The employer must pay the furloughed worker the lower of 80 percent of their reference pay and £2,500 per month, subject to the usual payroll deductions. The employer may, but is not obliged, to top up this payment.
For full and part time salaried employees, the grant will be based on their actual salary, before tax, as of 28 February. For employees with variable pay, their reference pay is the higher of the:
Reference pay includes regular mandatory payments such as wages, overtime, fees and compulsory commission. Discretionary payments – such as bonuses and tips – and the cost of benefits in kind are excluded.
Whilst further guidance on compiling claims data will be issued shortly, live testing of the system with selected employers has already started. The system will focus on self-service as much as possible. The online portal will be accessible from 20 April on a 24-hour basis and can process up to 450,000 claims per hour, so HMRC is confident they will be able to deal with the expected volume of claims.
Payments will be made before 30 April 2020 for employers who make claims promptly and should be in the bank within 4-6 working days from the time of claim. If necessary, to facilitate payroll payments, employers can also submit a claim 14 days in advance of running their payroll.
Businesses, and agents that are authorised to act on behalf of clients for PAYE matters, will be able to submit JRS claims. However, file only agents, including Payroll Bureaux, will not be able access the service due to data protection reasons. Businesses that outsource their payroll operation to a bureau may not have activated their PAYE online account and, given this process can take up to 10 days, we recommend clients confirm this position to avoid any undue delay in submitting claims.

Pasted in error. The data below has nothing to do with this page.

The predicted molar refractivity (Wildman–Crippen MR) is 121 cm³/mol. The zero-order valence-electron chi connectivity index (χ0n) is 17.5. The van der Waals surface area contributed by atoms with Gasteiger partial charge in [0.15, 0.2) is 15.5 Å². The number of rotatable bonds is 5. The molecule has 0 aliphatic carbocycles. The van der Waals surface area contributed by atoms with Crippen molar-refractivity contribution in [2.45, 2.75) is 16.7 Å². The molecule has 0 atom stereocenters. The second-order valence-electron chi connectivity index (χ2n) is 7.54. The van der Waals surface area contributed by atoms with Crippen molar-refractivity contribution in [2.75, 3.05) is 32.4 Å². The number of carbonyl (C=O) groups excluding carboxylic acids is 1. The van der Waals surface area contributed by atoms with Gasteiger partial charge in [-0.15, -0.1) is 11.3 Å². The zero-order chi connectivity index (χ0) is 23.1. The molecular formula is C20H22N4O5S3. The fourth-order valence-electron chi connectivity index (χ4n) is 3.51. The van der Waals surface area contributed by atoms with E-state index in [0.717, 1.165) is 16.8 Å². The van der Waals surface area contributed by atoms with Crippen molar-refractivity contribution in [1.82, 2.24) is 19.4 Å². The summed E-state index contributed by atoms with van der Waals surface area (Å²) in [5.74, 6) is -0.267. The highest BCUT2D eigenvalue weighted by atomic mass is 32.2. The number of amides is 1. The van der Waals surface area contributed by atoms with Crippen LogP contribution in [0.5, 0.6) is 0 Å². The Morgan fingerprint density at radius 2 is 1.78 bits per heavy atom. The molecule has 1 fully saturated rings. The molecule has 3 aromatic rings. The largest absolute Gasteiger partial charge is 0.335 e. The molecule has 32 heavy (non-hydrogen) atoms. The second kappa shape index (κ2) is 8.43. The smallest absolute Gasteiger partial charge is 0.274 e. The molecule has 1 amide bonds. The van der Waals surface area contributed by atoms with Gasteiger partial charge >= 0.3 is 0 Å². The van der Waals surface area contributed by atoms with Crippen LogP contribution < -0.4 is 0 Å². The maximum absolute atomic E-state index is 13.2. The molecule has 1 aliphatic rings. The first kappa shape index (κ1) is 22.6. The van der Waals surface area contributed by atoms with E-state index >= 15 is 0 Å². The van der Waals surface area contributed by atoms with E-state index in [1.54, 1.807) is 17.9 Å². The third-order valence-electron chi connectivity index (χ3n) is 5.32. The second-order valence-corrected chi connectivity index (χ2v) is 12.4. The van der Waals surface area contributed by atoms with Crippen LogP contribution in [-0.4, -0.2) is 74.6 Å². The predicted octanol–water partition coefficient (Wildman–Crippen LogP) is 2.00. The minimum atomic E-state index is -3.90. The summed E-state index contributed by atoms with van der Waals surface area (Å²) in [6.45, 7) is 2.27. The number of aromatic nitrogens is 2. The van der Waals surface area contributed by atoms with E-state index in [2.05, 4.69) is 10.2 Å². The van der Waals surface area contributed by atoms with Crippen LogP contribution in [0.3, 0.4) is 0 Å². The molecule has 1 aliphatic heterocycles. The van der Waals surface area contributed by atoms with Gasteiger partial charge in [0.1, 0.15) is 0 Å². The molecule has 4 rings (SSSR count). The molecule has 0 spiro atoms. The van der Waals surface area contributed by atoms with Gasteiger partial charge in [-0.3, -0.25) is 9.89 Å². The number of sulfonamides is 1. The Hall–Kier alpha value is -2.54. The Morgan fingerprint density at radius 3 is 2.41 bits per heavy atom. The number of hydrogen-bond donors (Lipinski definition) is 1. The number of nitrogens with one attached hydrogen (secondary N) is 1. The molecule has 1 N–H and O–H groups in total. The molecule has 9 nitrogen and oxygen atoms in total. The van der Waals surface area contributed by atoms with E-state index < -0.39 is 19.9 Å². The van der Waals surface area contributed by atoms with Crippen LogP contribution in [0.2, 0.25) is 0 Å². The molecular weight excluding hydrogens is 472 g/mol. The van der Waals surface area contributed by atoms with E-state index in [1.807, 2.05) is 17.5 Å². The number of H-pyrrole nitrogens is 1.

Employers should consider, with employee agreement, postponing all statutory holidays until after furloughing has ceased to avoid any possibility of breaking furlough conditions and potentially losing entitlement to the grant for that period.
During and after the furlough period, if employees cannot return to their duties, redundancy may be considered.
HMRC’s focus on enforcement matters is perhaps inevitable given recent surveys which suggested a much greater likely take-up of the JRS than anticipated by the Treasury. As a result HMRC have outlined the following measures to ensure the JRS is directed as the Treasury intended;
Whilst not strictly an enforcement point, HMRC commented several times within the recent Treasury Select Committee meeting that the JRS is intended to protect employees who would otherwise have been made redundant. The published guidance confirms that the scheme is designed for those whose operations are ‘severely affected’ by COVID-19 and are unable to maintain their current workforce. Given HMRC’s statements on interpretation, and in the absence of any additional practical guidance to measure “severe affect”, we would advise employers retain sufficient contemporary evidence of the impact to their business operations to support the basis on which a JRS claim was made.
The updated guidance published on 9 April, together with additional confirmations provided by HMRC at the Treasury Select Committee meeting on 8 April, clarifies a number of points relating to the JRS.
HMRC has not issued guidance on when the outbreak’s effects on a business’s operations will be regarded as ‘severe’. Employers will therefore need to use their judgement in determining whether the JRS is intended for their circumstances.
As expected, HMRC have confirmed they reserve the right to audit retrospectively so employers will need to take care when submitting claims.
The first claims should start to be paid by the end of April. In the meantime, employers may be able to access funding through other Government cash flow bridge options.